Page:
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Ballet in China> Beijing Review Archive> 1980s
UPDATED: February 22, 2010 NO. 21 MAY 24, 1982
Dance Serves the People

In a recent interview, Wu Xiaobang, 76, president of the Chinese Dancers' Association, recounted his artistic career and reaffirmed that Chairman Mao's Talks at the Yan'an Forum on Literature and Art provides the appropriate orientation for Chinese cultural creations.

In July 1942 when he read the text of the Yan'an Talks dispatched from Yanan to Chongqing, a city in southwest China, he found with astonishment that Chairman Mao called on writers and artists to serve the workers, peasants and soldiers. Mao Zedong proclaimed that literature and art was a weapon for uniting the people and attacking the enemy. Wu Xiaobang found these views in accord with his artistic experience during the war years.

Late in the 1920s when Wu Xiaobang was a youth, he was the first ballet major in China. In the 1930s, he became a founding member of modern Chinese dance. After the War of Resistance Against Japan broke out in 1937, this young dancer joined the national salvation performing team which worked along the railway lines near Shanghai.

He recalled: "Gunfire woke me from my dream of locking myself in the ivory tower of advanced artistic studies. I began to see how vast the world outside the tower was and considered how I should contribute my artistic skills to the times. War taught me the scientific foundation of modern dance. I considered not what beautiful movements and postures could be achieved in ballet, but the need to base dances on the heroic images of the Chinese people fighting in the thick of their miserable life. I was not clear whether I should perform modern dances or folk dances; I was governed by one thought that my dancing should serve the struggle for the survival of the Chinese nation."

Wu Xiaobang in 1981

Motivated by this idea, Wu Xiaobang was imbued with imaginative power. His creativity grew and his achievements multiplied. Through various dance forms, he attacked the aggressors and Chinese traitors and expressed his nostalgia for his native village. Through his dances he praised the guerrillas and messengers and portrayed the famine victims languishing in a hopeless state and ordinary people yearning for freedom. In depicting a fighter in the solo dance which he choreographed on the basis of the resistance song March of the Volunteers, he dramatized the line which read: "Arise! People who do not want to be slaves build our new Great Wall with our flesh and blood." This portrayed the indomitable spirit of the Chinese people. In another dance he employed symbolism and utilized the antics of the clowns in traditional operas and the satirical methods of Chinese folk arts to expose the international fascists who tried to dominate the world, and to ridicule the officials who claimed merit for themselves by serving the invaders. He also created a dance based on the Internationale, then a popular tune among the patriotic Chinese youths.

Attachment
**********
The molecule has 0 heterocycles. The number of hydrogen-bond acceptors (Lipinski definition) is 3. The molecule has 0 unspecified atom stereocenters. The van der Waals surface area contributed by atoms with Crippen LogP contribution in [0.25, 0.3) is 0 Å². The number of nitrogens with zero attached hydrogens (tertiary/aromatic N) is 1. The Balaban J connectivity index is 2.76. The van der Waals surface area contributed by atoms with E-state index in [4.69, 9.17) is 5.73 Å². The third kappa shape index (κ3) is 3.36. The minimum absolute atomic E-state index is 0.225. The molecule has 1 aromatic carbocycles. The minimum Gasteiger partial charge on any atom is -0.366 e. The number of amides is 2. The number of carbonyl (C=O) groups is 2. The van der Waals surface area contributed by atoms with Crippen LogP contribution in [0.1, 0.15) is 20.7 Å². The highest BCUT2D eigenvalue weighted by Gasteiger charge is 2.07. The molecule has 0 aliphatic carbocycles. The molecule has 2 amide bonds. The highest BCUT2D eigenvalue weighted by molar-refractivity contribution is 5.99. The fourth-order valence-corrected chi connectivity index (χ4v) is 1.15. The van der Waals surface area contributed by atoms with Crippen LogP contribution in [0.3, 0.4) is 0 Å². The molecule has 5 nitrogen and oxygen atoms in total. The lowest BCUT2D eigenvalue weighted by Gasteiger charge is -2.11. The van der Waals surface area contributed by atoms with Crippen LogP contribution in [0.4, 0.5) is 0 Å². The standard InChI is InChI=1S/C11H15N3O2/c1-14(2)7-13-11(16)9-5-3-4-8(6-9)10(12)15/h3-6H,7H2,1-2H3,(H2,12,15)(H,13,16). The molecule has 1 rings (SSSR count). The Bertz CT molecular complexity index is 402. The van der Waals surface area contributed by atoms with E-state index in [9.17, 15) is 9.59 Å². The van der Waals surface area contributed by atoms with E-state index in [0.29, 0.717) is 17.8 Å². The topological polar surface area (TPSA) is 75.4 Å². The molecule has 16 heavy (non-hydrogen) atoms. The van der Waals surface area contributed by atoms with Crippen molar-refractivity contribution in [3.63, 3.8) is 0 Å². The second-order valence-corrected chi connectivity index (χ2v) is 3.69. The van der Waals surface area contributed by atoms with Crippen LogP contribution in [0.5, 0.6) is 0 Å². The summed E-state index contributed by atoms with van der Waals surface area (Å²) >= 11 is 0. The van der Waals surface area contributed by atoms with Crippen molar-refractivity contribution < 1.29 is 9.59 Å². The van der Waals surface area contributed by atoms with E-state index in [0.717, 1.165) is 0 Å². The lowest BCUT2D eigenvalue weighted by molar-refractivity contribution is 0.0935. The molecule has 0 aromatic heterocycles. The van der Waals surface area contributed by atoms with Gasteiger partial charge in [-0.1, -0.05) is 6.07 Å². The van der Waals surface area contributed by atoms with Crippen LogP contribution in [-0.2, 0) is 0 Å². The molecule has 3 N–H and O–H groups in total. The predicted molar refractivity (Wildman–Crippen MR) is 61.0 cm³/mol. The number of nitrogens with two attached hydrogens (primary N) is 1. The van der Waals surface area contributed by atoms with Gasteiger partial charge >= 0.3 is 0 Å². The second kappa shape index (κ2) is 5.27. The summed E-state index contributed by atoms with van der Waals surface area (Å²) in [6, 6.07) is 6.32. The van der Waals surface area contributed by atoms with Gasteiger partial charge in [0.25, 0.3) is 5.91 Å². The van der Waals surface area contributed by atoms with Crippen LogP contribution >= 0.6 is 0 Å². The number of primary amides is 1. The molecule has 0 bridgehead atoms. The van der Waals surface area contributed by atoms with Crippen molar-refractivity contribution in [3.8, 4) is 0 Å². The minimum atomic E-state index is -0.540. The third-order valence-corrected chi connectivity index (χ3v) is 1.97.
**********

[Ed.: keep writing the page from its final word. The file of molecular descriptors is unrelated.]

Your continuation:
"I clearly remember that both in the cities and the countryside the spectators reacted strongly to these performances," he continued. "Once we performed in Nanchang for the wounded soldiers. The solo dance I performed as the volunteer fighter was greeted with rousing applause. Then I repeated the dance, the audiences, filled with indignation, sang aloud in unison. When I performed it again for the third and the fourth times, many people stood up, sang and beat the time. Amidst this warm atmosphere in which people were united and filled with hatred for the enemy, I danced a fifth performance. Thus, my artistic life entered a new stage of realism."

After reading Chairman Mao's Yan'an Talks, Wu Xiao-bang more consciously regarded his artistic career of dance as a weapon for revolutionary struggle. After a tortuous journey, this dancer who was born into a wealthy family and was accomplished in music, literature and painting came in 1945 to Yanan, the headquarters of the revolution. There he passed his experiences and creative skills on to young artists.

Later during the War of Liberation which was aimed at defeating the reactionary rulers, he choreographed the full-length Marching Dance to present the power of the people's soldiers. The dance was well received and was performed in various parts of the country. In the Triology of the Inner Mongolian People, he used the national minority dance materials he had gathered to depict the life, struggle and liberation of the Inner Mongolian people.

After the founding of the People's Republic of China in 1949, this accomplished dancer, upholding the tradition of realism under the guidance of the principle that literature and art should serve the workers, peasants, soldiers and other working people, tried to create dance pieces praising the new epoch and reflecting the life and struggle of contemporary people. In addition, he diligently studied the dances of minority nationalities living in southwest China and ancient China's music and dances. On the basis of this research, he refined a number of his dances and created many new ones.

In recent years, this influential dancer has given numerous lectures. He calls on professional and amateur dancers to pay attention to the tradition of revolutionary literature and art developed since the 1919 anti-imperialist and anti-feudal patriotic movement. He stresses that like other kinds of art, dance should be based on life. He encourages the dancers to plunge themselves into the thick of life and create works that reflect the spirit of the 1980s and inspire people to forge ahead triumphantly on the new Long March.

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